It’s been more than a week, and top Chinese video site 56.com is still “down for maintenance” — This is the longest outage to happen to any of the top three Chinese video sites, all of which have received significant investment from international investors — 56.com’s include Sequoia Capital, Disney’s Steamboat Ventures, and we hear, Intel Capital. Chinese speakers, see 56.com’s message, above for the official explanation. The other two sites, Tudou.com and Youku.com, have also faced outages supposedly due to technology problems, but nothing like this. Earlier this year, the Chinese government introduced regulations that promise to force every video site to become at least 50 percent controlled by a government entity — so these shutdowns may actually be a form of enforcement. Read more on Digital Watch and China Web 2.0 Review.

United Airlines is adding recharger slots for iPods and iPhones
— Now on select United planes, you’ll be able to plug your Apple device into a seat and watch what you have on it using a 15.4-inch television attached to the seat in front of you. Your device will recharge in the meantime. Looks like a rather boring and expensive airline is trying to be hip, in the face of competition from the likes of Virgin America and its geeked-out style. We commend the effort, and we’ll test it out once our skinflint business manager Jacob Mullins ups the travel budget a little.

EBay gets its own platform
— Taking a page from social networks, stodgy e-commerce giant eBay is launching its own developer platform so third parties can integrate their own software directly into the site. The company has had a developer program since 2000, helping to create a mini-industry of companies with software for things like helping “power sellers” — people who sell a lot of stuff on eBay — organize and track large amounts of their inventory. This platform is both more boring and likely more lucrative than social networking platforms have so far proven to be, although I’ve also heard that eBay’s auction software is aging and not so easy to work with.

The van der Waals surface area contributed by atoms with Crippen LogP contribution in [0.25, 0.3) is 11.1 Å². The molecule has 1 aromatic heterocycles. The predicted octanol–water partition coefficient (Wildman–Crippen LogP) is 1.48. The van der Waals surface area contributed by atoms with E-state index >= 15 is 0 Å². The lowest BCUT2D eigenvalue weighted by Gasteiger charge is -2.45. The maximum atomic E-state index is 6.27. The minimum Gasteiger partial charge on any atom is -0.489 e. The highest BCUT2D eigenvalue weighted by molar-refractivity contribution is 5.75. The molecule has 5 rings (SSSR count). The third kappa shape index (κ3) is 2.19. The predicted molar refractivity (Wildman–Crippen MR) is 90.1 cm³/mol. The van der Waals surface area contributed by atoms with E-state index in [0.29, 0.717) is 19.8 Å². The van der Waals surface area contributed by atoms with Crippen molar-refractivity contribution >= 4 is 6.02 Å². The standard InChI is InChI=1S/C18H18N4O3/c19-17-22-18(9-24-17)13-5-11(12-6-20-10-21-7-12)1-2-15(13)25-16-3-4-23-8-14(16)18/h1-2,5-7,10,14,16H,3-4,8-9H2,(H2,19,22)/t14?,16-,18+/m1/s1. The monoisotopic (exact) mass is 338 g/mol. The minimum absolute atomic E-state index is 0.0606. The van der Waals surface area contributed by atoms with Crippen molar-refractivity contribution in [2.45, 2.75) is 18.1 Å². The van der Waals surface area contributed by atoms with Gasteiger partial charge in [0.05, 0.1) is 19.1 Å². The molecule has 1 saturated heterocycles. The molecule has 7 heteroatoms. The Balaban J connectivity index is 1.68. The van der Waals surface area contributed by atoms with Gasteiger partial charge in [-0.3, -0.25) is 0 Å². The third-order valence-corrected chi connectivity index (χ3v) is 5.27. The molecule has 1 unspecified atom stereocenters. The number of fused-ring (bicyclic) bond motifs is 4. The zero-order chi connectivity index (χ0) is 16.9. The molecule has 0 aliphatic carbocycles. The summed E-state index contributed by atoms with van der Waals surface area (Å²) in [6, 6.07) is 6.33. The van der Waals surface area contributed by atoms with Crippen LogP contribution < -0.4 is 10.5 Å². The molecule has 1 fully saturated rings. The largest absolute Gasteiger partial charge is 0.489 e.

Adobe posts strong second quarter earnings
— Revenue this past quarter was $886.9 million versus $745.6 million over the same period last year, and versus $890.4 million the first quarter of this year. More here.

Confirmed: Yahoo executive Jeff Weiner leaving for entrepreneurialism
He’s officially becoming an entrepreneur-in-residence for both Accel and Greylock Partners.

Intel.
Solar panels. $50 million. Done.The chip company is spinning off solar panel maker SpectraWatt and funding it with $50 million. It’s not the only storied old tech company to get in on solar technology today: IBM is also jumping in.

YouTube and The University of California, San Francisco (UCSF) launch brain health channel
— I’m not sure if the average YouTube user knows what “neurodegenerative” means, but that may soon change. The Google-owned video site and medical school UCSF are collaboratively launching a YouTube “channel” featuring educational information about fighting dementia and incurable brain diseases. The channel was put together by friends of a former top marketer at Apple and Netscape, Mike Homer, who is battling a form of neurodegenerative illness called Creutzfeldt-Jakob disease. Those friends include top Valley names like investor Ron Conway, executive Bill Campbell, and YouTube founder Chad Hurley. Here’s a video interview with Conway, by reporter Kara Swisher, about the effort:
http://services.brightcove.com/services/viewer/federated_f8/452319854